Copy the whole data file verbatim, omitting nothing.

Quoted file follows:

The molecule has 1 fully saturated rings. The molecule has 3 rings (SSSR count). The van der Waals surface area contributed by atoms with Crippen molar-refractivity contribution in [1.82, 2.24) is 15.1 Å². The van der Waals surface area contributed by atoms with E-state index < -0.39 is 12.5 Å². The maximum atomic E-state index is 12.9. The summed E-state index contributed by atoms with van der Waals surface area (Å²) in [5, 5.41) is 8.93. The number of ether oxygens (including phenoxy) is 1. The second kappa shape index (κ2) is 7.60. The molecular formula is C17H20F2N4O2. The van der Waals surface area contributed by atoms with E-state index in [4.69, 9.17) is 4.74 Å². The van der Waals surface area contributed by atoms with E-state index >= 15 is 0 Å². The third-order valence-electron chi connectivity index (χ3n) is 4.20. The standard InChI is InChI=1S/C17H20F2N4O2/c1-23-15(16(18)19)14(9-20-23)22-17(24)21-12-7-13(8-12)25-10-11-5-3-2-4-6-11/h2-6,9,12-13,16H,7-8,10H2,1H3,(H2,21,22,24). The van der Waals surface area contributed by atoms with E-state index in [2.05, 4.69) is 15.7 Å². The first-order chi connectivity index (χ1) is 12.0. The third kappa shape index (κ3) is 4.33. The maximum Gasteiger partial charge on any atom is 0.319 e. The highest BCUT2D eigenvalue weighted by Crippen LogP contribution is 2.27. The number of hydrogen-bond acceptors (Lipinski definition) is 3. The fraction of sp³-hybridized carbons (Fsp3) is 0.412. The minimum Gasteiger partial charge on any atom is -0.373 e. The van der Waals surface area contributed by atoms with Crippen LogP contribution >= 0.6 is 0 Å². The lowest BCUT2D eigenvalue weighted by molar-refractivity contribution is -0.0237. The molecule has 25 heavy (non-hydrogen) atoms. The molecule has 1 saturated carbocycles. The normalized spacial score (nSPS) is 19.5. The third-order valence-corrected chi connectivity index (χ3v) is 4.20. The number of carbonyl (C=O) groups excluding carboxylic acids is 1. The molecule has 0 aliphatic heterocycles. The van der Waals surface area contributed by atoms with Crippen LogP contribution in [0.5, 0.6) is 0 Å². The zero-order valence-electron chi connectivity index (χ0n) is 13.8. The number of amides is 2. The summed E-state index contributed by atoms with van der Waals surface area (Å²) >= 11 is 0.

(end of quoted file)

The molecule has 1 fully saturated rings. The molecule has 3 rings (SSSR count). The van der Waals surface area contributed by atoms with Crippen molar-refractivity contribution in [1.82, 2.24) is 15.1 Å². The van der Waals surface area contributed by atoms with E-state index < -0.39 is 12.5 Å². The maximum atomic E-state index is 12.9. The summed E-state index contributed by atoms with van der Waals surface area (Å²) in [5, 5.41) is 8.93. The number of ether oxygens (including phenoxy) is 1. The second kappa shape index (κ2) is 7.60. The molecular formula is C17H20F2N4O2. The van der Waals surface area contributed by atoms with E-state index in [4.69, 9.17) is 4.74 Å². The van der Waals surface area contributed by atoms with E-state index >= 15 is 0 Å². The third-order valence-electron chi connectivity index (χ3n) is 4.20. The standard InChI is InChI=1S/C17H20F2N4O2/c1-23-15(16(18)19)14(9-20-23)22-17(24)21-12-7-13(8-12)25-10-11-5-3-2-4-6-11/h2-6,9,12-13,16H,7-8,10H2,1H3,(H2,21,22,24). The van der Waals surface area contributed by atoms with E-state index in [2.05, 4.69) is 15.7 Å². The first-order chi connectivity index (χ1) is 12.0. The third kappa shape index (κ3) is 4.33. The maximum Gasteiger partial charge on any atom is 0.319 e. The highest BCUT2D eigenvalue weighted by Crippen LogP contribution is 2.27. The number of hydrogen-bond acceptors (Lipinski definition) is 3. The fraction of sp³-hybridized carbons (Fsp3) is 0.412. The minimum Gasteiger partial charge on any atom is -0.373 e. The van der Waals surface area contributed by atoms with Crippen LogP contribution >= 0.6 is 0 Å². The lowest BCUT2D eigenvalue weighted by molar-refractivity contribution is -0.0237. The molecule has 25 heavy (non-hydrogen) atoms. The molecule has 1 saturated carbocycles. The normalized spacial score (nSPS) is 19.5. The third-order valence-corrected chi connectivity index (χ3v) is 4.20. The number of carbonyl (C=O) groups excluding carboxylic acids is 1. The molecule has 0 aliphatic heterocycles. The van der Waals surface area contributed by atoms with Crippen LogP contribution in [0.5, 0.6) is 0 Å². The zero-order valence-electron chi connectivity index (χ0n) is 13.8. The number of amides is 2. The summed E-state index contributed by atoms with van der Waals surface area (Å²) >= 11 is 0.